In some of the provinces the vine is able to stand of itself without anything to support it, drawing in its bending branches, and making up in its thickness for its stunted size. In other places, again, the winds will not allow of this mode of culture, as in Africa, for instance, and various parts of the province of Gallia Narbonensis. These vines, being prevented from growing beyond the first branches, and hence always retaining a resemblance to those plants which stand in need of the hoe, trail along the ground just like them, and every here and there suck10 up the juices from the earth to fill their grapes: it is in consequence of this, that in the interior of Africa the clusters11 are known to exceed the body of an infant in size. The wine of no country is more acid than those of Africa, but there is nowhere to be found a grape that is more agreeable for its firmness, a circumstance which may very probably have given rise to its name of the "hard grape."12 As to the varieties of the grape, although they are rendered innumerable by the size, the colour, and the flavour of the berry, they are multiplied even still more by the wines that they produce. In one part they are lustrous with a rich purple colour, while in another, again, they glow with a rosy tint, or else are glossy with their verdant hue. The grapes that are merely white or black are the common sorts. The bumastus13 swells out in form like a breast, while that known as the "dactylus,"14 has a berry of remarkable length. Nature, too, displays such varieties in these productions of hers, that small grapes are often to be found adhering to the largest vines, but of surpassing sweetness; they are known by the name of "leptorragæ."15 Some, again, will keep throughout the winter, if care is taken to hang them to the ceiling16 with a string; while others, again, will keep by virtue of their own natural freshness and vigour, if put into earthen jars, which are then enclosed in dolia,17 and covered up with the fermenting husks of grapes. Some grapes receive from the smoke of the blacksmith's forge that remarkable flavour which it is also known to impart to wines: it was the high name of the Emperor Tiberius that brought into such great repute the grapes that had been smoked in the smithies of Africa. Before his time the highest rank at table was assigned to the grapes of Rhætia,18 and to those growing in the territory of Verona.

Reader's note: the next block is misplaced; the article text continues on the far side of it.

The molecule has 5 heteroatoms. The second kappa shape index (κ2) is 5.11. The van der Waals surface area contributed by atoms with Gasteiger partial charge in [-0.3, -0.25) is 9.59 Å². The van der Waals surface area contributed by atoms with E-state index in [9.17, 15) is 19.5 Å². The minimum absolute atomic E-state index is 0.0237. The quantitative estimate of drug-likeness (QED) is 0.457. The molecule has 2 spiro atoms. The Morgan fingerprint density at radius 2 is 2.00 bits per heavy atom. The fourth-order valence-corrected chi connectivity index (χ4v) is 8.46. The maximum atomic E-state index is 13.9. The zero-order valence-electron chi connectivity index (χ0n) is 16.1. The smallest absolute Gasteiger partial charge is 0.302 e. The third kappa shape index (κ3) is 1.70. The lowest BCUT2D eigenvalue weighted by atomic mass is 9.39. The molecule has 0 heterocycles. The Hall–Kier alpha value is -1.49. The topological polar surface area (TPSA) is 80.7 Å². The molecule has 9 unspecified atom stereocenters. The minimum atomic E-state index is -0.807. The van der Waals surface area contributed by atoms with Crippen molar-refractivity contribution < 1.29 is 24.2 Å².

Raisins of the sun have the name of "passi," from having been submitted19 to the influence of the sun. It is not uncommon to preserve grapes in must, and so make them drunk with their own juices; while there are some that are all the sweeter for being placed in must after it has been boiled; others, again, are left to hang on the parent tree till a new crop has made its appearance, by which time they have become as clear and as transparent20 as glass. Astringent pitch, if poured upon the footstalk of the grape, will impart to it all that body and that firmness which, when placed in dolia or amphoræ, it gives to wine. More recently, too, there has been discovered a vine which produces a fruit that imparts to its wine a strong flavour of pitch: it is the famous grape that confers such celebrity on the territory of Vienne,21 and of which several varieties have recently enriched the territories of the Arverni, the Sequani, and the Helvii:22 it was unknown in the time of the poet Virgil, who has now been dead these ninety years.23